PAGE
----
San Francisco Giants relief pitcher Sergio Romo, center, celebrates with teammate after the Giants defeated the Cincinnati Reds 6-4 in Game 5 of the National League division baseball series, Thursday, Oct. 11, 2012, in Cincinnati. The Giants won the final three games, all in Cincinnati, and advanced to the NL championship series. (AP Photo/Michael Keating)
CINCINNATI -- Buster Posey insisted all along -- even after San Francisco lost the first two at home -- that his team was far from done, no matter how long the odds.
Turns out, he was right. And the NL batting champion had a lot to do with this most Giant comeback.
Posey hit the third grand slam in Giants postseason history on Thursday, and San Francisco pulled off an unprecedented revival, moving into the championship series with a 6-4 victory over the Cincinnati Reds.
They'll play either Washington or St. Louis for the NL pennant starting Sunday.
"We could go up against anybody at any time," shortstop Brandon Crawford said. "Being down 2-0 and coming back and winning three at their place, it's an unbelievable feeling."
The Giants became only the eighth team to win a five-game playoff series after falling behind 2-0. Major League Baseball's changed playoff format this season allowed them to become the first to take a best-of-five by winning the last three on the road.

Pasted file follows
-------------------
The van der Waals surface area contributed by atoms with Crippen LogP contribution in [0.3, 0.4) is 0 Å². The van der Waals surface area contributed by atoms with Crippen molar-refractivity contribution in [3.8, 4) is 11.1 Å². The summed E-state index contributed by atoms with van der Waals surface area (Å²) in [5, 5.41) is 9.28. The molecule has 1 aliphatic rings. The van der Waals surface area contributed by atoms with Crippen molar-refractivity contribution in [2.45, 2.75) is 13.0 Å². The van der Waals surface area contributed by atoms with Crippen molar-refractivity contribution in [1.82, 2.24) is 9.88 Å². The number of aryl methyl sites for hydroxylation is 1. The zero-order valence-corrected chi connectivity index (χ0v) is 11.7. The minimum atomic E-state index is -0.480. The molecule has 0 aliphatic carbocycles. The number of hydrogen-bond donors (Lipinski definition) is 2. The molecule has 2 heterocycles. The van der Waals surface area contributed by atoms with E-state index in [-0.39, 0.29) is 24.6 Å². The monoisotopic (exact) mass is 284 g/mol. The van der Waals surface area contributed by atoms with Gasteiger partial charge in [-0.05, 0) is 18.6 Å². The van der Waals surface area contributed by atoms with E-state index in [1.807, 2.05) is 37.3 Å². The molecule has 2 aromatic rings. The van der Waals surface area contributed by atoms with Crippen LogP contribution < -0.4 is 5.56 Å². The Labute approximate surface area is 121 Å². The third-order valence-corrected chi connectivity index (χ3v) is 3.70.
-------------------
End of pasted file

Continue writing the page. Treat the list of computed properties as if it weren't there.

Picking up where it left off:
With one swing, Posey made it possible.
"I don't think anybody gave up," he said.
Posey's second career grand slam off Mat Latos put the Giants up 6-0 in the fifth and sparked a joyous scrum in the San Francisco dugout. The ball smacked off the front of the upper deck in left field, just above Latos' name on the video board.
"That gave us some breathing room," reliever Jeremy Affeldt said. "We were all excited."
Will Clark, in the 1989 NLCS, and Chuck Hiller, in the 1962 World Series, hit the other Giants slams in the postseason.
Matt Cain and the bullpen held on, with more help from Posey. The All-Star catcher threw out Jay Bruce at third base to snuff out a sixth-inning rally that cut it to 6-3. The Giants also had a pair of diving catches that preserved the lead in the eighth.
Ryan Ludwick singled home a run in the ninth off Sergio Romo. With two runners aboard, Romo fanned Scott Rolen to end it. The Giants raised their arms, hugged and huddled by the side of the mound, bouncing in unison.
Then they were off to the visiting clubhouse to start spraying some bubbly.
In Cincinnati, the home-field meltdown felt sickeningly familiar. The Reds haven't won a home playoff game in 17 years. After taking the first two on the West Coast, all they needed was one more at home, where they hadn't dropped three straight all season.
"You get tired of the disappointments, but then you get over it," manager Dusty Baker said. "It hurts big-time."